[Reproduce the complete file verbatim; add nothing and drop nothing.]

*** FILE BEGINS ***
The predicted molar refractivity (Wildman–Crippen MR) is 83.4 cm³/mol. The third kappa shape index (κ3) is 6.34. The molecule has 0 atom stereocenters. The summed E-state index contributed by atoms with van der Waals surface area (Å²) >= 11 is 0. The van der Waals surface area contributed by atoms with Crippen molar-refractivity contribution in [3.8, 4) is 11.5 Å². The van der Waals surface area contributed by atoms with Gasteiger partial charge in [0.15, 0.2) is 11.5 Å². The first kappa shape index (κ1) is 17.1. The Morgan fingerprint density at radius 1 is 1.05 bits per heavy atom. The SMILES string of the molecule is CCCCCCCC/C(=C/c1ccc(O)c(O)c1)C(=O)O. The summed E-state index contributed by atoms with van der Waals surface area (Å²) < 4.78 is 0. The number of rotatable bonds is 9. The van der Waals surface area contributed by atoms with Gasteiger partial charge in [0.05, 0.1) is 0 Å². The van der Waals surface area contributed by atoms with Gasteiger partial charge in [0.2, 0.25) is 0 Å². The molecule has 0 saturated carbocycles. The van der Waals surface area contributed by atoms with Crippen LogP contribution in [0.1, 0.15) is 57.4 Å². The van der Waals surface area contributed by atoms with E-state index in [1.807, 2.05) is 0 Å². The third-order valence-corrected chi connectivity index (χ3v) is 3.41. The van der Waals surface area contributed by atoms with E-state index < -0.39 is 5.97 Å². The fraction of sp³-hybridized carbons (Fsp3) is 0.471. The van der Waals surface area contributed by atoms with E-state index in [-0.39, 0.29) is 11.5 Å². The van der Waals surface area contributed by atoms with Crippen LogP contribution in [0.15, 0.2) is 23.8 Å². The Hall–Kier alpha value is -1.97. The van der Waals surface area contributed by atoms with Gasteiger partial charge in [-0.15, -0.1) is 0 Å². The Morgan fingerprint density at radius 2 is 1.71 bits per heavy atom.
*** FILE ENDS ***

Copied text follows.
The predicted molar refractivity (Wildman–Crippen MR) is 83.4 cm³/mol. The third kappa shape index (κ3) is 6.34. The molecule has 0 atom stereocenters. The summed E-state index contributed by atoms with van der Waals surface area (Å²) >= 11 is 0. The van der Waals surface area contributed by atoms with Crippen molar-refractivity contribution in [3.8, 4) is 11.5 Å². The van der Waals surface area contributed by atoms with Gasteiger partial charge in [0.15, 0.2) is 11.5 Å². The first kappa shape index (κ1) is 17.1. The Morgan fingerprint density at radius 1 is 1.05 bits per heavy atom. The SMILES string of the molecule is CCCCCCCC/C(=C/c1ccc(O)c(O)c1)C(=O)O. The summed E-state index contributed by atoms with van der Waals surface area (Å²) < 4.78 is 0. The number of rotatable bonds is 9. The van der Waals surface area contributed by atoms with Gasteiger partial charge in [0.05, 0.1) is 0 Å². The van der Waals surface area contributed by atoms with Gasteiger partial charge in [0.2, 0.25) is 0 Å². The molecule has 0 saturated carbocycles. The van der Waals surface area contributed by atoms with Crippen LogP contribution in [0.1, 0.15) is 57.4 Å². The van der Waals surface area contributed by atoms with E-state index in [1.807, 2.05) is 0 Å². The third-order valence-corrected chi connectivity index (χ3v) is 3.41. The van der Waals surface area contributed by atoms with E-state index < -0.39 is 5.97 Å². The fraction of sp³-hybridized carbons (Fsp3) is 0.471. The van der Waals surface area contributed by atoms with E-state index in [-0.39, 0.29) is 11.5 Å². The van der Waals surface area contributed by atoms with Crippen LogP contribution in [0.15, 0.2) is 23.8 Å². The Hall–Kier alpha value is -1.97. The van der Waals surface area contributed by atoms with Gasteiger partial charge in [-0.15, -0.1) is 0 Å². The Morgan fingerprint density at radius 2 is 1.71 bits per heavy atom.